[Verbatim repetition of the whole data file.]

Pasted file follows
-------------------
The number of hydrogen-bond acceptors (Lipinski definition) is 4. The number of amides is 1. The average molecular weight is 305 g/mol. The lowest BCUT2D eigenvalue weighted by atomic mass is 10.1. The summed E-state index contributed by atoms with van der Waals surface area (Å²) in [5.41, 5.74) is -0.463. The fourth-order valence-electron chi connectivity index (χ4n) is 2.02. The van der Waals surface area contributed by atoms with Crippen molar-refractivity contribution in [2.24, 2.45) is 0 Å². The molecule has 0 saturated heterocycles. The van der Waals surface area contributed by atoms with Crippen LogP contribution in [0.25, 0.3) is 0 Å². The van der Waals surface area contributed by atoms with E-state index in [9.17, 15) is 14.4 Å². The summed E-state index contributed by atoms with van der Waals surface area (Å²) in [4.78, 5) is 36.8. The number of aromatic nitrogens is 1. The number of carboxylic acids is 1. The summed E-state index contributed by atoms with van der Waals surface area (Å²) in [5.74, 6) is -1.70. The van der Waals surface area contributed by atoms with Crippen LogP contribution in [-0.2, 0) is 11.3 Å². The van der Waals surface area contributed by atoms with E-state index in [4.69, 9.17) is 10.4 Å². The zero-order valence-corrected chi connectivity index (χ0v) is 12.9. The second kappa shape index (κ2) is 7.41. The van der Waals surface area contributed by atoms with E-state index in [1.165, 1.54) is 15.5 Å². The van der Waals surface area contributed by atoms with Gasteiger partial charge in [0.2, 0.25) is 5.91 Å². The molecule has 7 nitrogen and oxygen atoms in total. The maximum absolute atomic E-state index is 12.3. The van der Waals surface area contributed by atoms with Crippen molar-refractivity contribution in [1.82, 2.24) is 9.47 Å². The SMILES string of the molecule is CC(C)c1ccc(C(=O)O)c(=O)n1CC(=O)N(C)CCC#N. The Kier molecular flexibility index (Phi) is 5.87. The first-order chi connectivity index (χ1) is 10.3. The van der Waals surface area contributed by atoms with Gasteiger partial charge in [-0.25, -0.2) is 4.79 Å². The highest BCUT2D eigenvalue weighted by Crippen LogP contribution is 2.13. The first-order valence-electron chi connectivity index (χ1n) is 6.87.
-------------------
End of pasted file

The number of hydrogen-bond acceptors (Lipinski definition) is 4. The number of amides is 1. The average molecular weight is 305 g/mol. The lowest BCUT2D eigenvalue weighted by atomic mass is 10.1. The summed E-state index contributed by atoms with van der Waals surface area (Å²) in [5.41, 5.74) is -0.463. The fourth-order valence-electron chi connectivity index (χ4n) is 2.02. The van der Waals surface area contributed by atoms with Crippen molar-refractivity contribution in [2.24, 2.45) is 0 Å². The molecule has 0 saturated heterocycles. The van der Waals surface area contributed by atoms with Crippen LogP contribution in [0.25, 0.3) is 0 Å². The van der Waals surface area contributed by atoms with E-state index in [9.17, 15) is 14.4 Å². The summed E-state index contributed by atoms with van der Waals surface area (Å²) in [4.78, 5) is 36.8. The number of aromatic nitrogens is 1. The number of carboxylic acids is 1. The summed E-state index contributed by atoms with van der Waals surface area (Å²) in [5.74, 6) is -1.70. The van der Waals surface area contributed by atoms with Crippen LogP contribution in [-0.2, 0) is 11.3 Å². The van der Waals surface area contributed by atoms with E-state index in [4.69, 9.17) is 10.4 Å². The zero-order valence-corrected chi connectivity index (χ0v) is 12.9. The second kappa shape index (κ2) is 7.41. The van der Waals surface area contributed by atoms with E-state index in [1.165, 1.54) is 15.5 Å². The van der Waals surface area contributed by atoms with Gasteiger partial charge in [0.2, 0.25) is 5.91 Å². The molecule has 7 nitrogen and oxygen atoms in total. The maximum absolute atomic E-state index is 12.3. The van der Waals surface area contributed by atoms with Crippen molar-refractivity contribution in [1.82, 2.24) is 9.47 Å². The SMILES string of the molecule is CC(C)c1ccc(C(=O)O)c(=O)n1CC(=O)N(C)CCC#N. The Kier molecular flexibility index (Phi) is 5.87. The first-order chi connectivity index (χ1) is 10.3. The van der Waals surface area contributed by atoms with Gasteiger partial charge in [-0.25, -0.2) is 4.79 Å². The highest BCUT2D eigenvalue weighted by Crippen LogP contribution is 2.13. The first-order valence-electron chi connectivity index (χ1n) is 6.87.